Alex Kozinski, Chief Justice of the U.S. 9th Circuit Court of Appeals
By Radley Balko
Posted: 12/11/2013 1:11 pm EST | Updated: 12/12/2013 5:04 pm EST
The dissent by Alex Kozinski chief judge of the U.S. Court of Appeals for the 9th Circuit, from a decision not to rehear U.S. v. Olsen starts off with a bang:
“There is an epidemic of Brady violations abroad in the land. Only judges can put a stop to it.”
Brady, of course, is shorthand for the Supreme Court decision that requires prosecutors to turn over exculpatory evidence to defense attorneys. In Olsen, a ruling from a three-judge 9th Circuit panel in January detailed extensive questionable conduct on the part of the prosecutor, Assistant U.S. Attorney Earl Hicks (*see clarification below), who works for the Office of the U.S. Attorney for the Eastern District of Washington. (Kozinski’s opinion this week doesn’t name Hicks, nor do most press accounts of the decision, but I will. These prosecutors need to be identified by name.)
Kenneth Olsen was convicted of “developing a biological agent for use as a weapon.” While there was little question Olsen did try to produce ricin, the problem for the government was that there was little specific evidence that Olsen intended to kill someone with it. He attributed his chemistry to morbid curiosity. The strongest evidence from the government was a bottle of allergy pills found in Olsen’s lab that, according to forensic specialists, contained traces of ricin. This would seem to indicate that Olsen was preparing to use the ricin to poison people.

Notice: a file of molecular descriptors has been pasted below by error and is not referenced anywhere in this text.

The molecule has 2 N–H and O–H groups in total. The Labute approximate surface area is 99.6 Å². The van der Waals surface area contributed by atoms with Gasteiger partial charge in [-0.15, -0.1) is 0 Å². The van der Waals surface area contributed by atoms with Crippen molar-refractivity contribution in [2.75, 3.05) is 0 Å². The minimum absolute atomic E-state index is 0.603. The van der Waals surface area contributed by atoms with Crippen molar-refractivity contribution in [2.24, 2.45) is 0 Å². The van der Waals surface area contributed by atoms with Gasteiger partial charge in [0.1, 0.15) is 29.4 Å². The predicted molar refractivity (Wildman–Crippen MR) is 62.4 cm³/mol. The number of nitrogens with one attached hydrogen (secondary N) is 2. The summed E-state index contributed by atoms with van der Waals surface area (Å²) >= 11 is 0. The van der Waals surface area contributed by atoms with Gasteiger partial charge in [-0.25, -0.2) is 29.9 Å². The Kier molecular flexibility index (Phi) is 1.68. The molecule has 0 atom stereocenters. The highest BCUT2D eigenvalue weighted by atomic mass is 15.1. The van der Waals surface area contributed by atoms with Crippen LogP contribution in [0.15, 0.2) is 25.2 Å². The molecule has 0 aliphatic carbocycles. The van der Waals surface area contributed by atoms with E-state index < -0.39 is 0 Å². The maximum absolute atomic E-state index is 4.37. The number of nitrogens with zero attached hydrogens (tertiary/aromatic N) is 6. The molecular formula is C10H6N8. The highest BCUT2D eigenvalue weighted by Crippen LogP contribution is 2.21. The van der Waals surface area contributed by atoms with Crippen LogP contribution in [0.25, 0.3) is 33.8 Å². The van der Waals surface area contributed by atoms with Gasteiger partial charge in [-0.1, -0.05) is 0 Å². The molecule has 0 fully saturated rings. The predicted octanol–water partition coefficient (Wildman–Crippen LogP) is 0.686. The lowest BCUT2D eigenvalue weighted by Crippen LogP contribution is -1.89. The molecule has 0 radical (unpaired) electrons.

But at the time of the trial, one forensic analyst who handled the pills, Arnold Melnikoff, was under investigation for forensic misconduct. His testimony had already led to three wrongful convictions. A broad and damning internal investigation of his work looked at 100 randomly chosen cases and found improprieties in 14 of them, including contaminants in his tests; “mistakes in case documentation, administrative documentation, evidence analysis, data interpretation, and written reports”; and “a tendency for conclusions to become stronger as the case developed, from notes to written reports to testimony.”
To read entire story, click here.